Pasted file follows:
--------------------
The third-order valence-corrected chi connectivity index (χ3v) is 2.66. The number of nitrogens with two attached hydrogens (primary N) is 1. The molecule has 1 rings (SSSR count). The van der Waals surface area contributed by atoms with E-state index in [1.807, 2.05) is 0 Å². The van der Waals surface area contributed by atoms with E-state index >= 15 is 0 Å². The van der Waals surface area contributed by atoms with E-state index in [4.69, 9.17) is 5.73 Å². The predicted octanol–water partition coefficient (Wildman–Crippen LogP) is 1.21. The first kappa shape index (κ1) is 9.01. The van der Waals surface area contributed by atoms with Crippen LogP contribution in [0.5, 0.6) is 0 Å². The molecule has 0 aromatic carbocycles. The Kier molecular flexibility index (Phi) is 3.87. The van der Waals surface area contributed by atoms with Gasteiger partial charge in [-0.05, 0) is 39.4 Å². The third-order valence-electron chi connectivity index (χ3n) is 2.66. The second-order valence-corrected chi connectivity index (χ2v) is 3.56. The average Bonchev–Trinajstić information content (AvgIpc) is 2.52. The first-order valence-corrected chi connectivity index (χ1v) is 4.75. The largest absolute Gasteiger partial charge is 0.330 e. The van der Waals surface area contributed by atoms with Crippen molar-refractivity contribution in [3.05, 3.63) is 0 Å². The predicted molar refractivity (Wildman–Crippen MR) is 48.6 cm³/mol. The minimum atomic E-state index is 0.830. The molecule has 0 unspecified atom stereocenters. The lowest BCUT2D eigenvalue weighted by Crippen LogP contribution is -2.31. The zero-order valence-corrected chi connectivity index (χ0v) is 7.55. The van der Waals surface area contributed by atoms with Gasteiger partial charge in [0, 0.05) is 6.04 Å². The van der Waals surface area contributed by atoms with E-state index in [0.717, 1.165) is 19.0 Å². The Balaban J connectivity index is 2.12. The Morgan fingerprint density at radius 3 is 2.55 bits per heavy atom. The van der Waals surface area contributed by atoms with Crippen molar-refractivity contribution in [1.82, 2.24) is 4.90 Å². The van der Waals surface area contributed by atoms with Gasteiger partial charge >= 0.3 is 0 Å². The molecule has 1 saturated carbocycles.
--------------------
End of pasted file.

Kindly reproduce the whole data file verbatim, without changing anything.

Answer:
The third-order valence-corrected chi connectivity index (χ3v) is 2.66. The number of nitrogens with two attached hydrogens (primary N) is 1. The molecule has 1 rings (SSSR count). The van der Waals surface area contributed by atoms with E-state index in [1.807, 2.05) is 0 Å². The van der Waals surface area contributed by atoms with E-state index >= 15 is 0 Å². The van der Waals surface area contributed by atoms with E-state index in [4.69, 9.17) is 5.73 Å². The predicted octanol–water partition coefficient (Wildman–Crippen LogP) is 1.21. The first kappa shape index (κ1) is 9.01. The van der Waals surface area contributed by atoms with Crippen LogP contribution in [0.5, 0.6) is 0 Å². The molecule has 0 aromatic carbocycles. The Kier molecular flexibility index (Phi) is 3.87. The van der Waals surface area contributed by atoms with Gasteiger partial charge in [-0.05, 0) is 39.4 Å². The third-order valence-electron chi connectivity index (χ3n) is 2.66. The second-order valence-corrected chi connectivity index (χ2v) is 3.56. The average Bonchev–Trinajstić information content (AvgIpc) is 2.52. The first-order valence-corrected chi connectivity index (χ1v) is 4.75. The largest absolute Gasteiger partial charge is 0.330 e. The van der Waals surface area contributed by atoms with Crippen molar-refractivity contribution in [3.05, 3.63) is 0 Å². The predicted molar refractivity (Wildman–Crippen MR) is 48.6 cm³/mol. The minimum atomic E-state index is 0.830. The molecule has 0 unspecified atom stereocenters. The lowest BCUT2D eigenvalue weighted by Crippen LogP contribution is -2.31. The zero-order valence-corrected chi connectivity index (χ0v) is 7.55. The van der Waals surface area contributed by atoms with Gasteiger partial charge in [0, 0.05) is 6.04 Å². The van der Waals surface area contributed by atoms with E-state index in [0.717, 1.165) is 19.0 Å². The Balaban J connectivity index is 2.12. The Morgan fingerprint density at radius 3 is 2.55 bits per heavy atom. The van der Waals surface area contributed by atoms with Crippen molar-refractivity contribution in [1.82, 2.24) is 4.90 Å². The van der Waals surface area contributed by atoms with Gasteiger partial charge >= 0.3 is 0 Å². The molecule has 1 saturated carbocycles.